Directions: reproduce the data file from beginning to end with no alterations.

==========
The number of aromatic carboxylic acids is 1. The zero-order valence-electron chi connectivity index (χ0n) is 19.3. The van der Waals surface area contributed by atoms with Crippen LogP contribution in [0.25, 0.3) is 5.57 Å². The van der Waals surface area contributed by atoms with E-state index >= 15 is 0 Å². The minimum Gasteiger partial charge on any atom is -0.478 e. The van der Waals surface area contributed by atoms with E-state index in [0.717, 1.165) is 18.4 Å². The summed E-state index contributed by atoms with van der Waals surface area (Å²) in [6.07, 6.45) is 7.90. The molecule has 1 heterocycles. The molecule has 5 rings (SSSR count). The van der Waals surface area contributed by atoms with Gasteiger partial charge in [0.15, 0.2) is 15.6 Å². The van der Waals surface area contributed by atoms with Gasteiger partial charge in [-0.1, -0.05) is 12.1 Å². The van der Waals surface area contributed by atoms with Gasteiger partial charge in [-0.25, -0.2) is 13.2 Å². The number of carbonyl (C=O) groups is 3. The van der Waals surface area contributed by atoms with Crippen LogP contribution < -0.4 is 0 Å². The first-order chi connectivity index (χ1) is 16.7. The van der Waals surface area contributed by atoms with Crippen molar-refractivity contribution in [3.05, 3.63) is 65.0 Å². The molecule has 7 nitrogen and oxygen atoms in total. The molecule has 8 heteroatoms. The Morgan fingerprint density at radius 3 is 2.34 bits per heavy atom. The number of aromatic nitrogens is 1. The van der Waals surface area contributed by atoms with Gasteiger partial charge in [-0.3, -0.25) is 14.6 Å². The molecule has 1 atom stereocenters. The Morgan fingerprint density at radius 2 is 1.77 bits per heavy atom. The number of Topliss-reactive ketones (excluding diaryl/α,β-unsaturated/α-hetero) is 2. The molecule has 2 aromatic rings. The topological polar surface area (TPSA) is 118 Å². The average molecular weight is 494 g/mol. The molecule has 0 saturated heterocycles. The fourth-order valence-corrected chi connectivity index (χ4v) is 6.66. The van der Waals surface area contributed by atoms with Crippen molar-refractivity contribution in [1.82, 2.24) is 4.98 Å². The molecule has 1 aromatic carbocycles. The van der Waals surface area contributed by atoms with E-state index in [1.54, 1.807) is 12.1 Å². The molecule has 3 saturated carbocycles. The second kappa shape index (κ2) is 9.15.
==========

The number of aromatic carboxylic acids is 1. The zero-order valence-electron chi connectivity index (χ0n) is 19.3. The van der Waals surface area contributed by atoms with Crippen LogP contribution in [0.25, 0.3) is 5.57 Å². The van der Waals surface area contributed by atoms with E-state index >= 15 is 0 Å². The minimum Gasteiger partial charge on any atom is -0.478 e. The van der Waals surface area contributed by atoms with E-state index in [0.717, 1.165) is 18.4 Å². The summed E-state index contributed by atoms with van der Waals surface area (Å²) in [6.07, 6.45) is 7.90. The molecule has 1 heterocycles. The molecule has 5 rings (SSSR count). The van der Waals surface area contributed by atoms with Gasteiger partial charge in [0.15, 0.2) is 15.6 Å². The van der Waals surface area contributed by atoms with Gasteiger partial charge in [-0.1, -0.05) is 12.1 Å². The van der Waals surface area contributed by atoms with Gasteiger partial charge in [-0.25, -0.2) is 13.2 Å². The number of carbonyl (C=O) groups is 3. The van der Waals surface area contributed by atoms with Crippen LogP contribution < -0.4 is 0 Å². The first-order chi connectivity index (χ1) is 16.7. The van der Waals surface area contributed by atoms with Crippen molar-refractivity contribution in [3.05, 3.63) is 65.0 Å². The molecule has 7 nitrogen and oxygen atoms in total. The molecule has 8 heteroatoms. The Morgan fingerprint density at radius 3 is 2.34 bits per heavy atom. The number of aromatic nitrogens is 1. The van der Waals surface area contributed by atoms with Gasteiger partial charge in [-0.3, -0.25) is 14.6 Å². The molecule has 1 atom stereocenters. The Morgan fingerprint density at radius 2 is 1.77 bits per heavy atom. The number of Topliss-reactive ketones (excluding diaryl/α,β-unsaturated/α-hetero) is 2. The molecule has 2 aromatic rings. The topological polar surface area (TPSA) is 118 Å². The average molecular weight is 494 g/mol. The molecule has 0 saturated heterocycles. The fourth-order valence-corrected chi connectivity index (χ4v) is 6.66. The van der Waals surface area contributed by atoms with Crippen molar-refractivity contribution in [1.82, 2.24) is 4.98 Å². The molecule has 1 aromatic carbocycles. The van der Waals surface area contributed by atoms with E-state index in [1.54, 1.807) is 12.1 Å². The molecule has 3 saturated carbocycles. The second kappa shape index (κ2) is 9.15.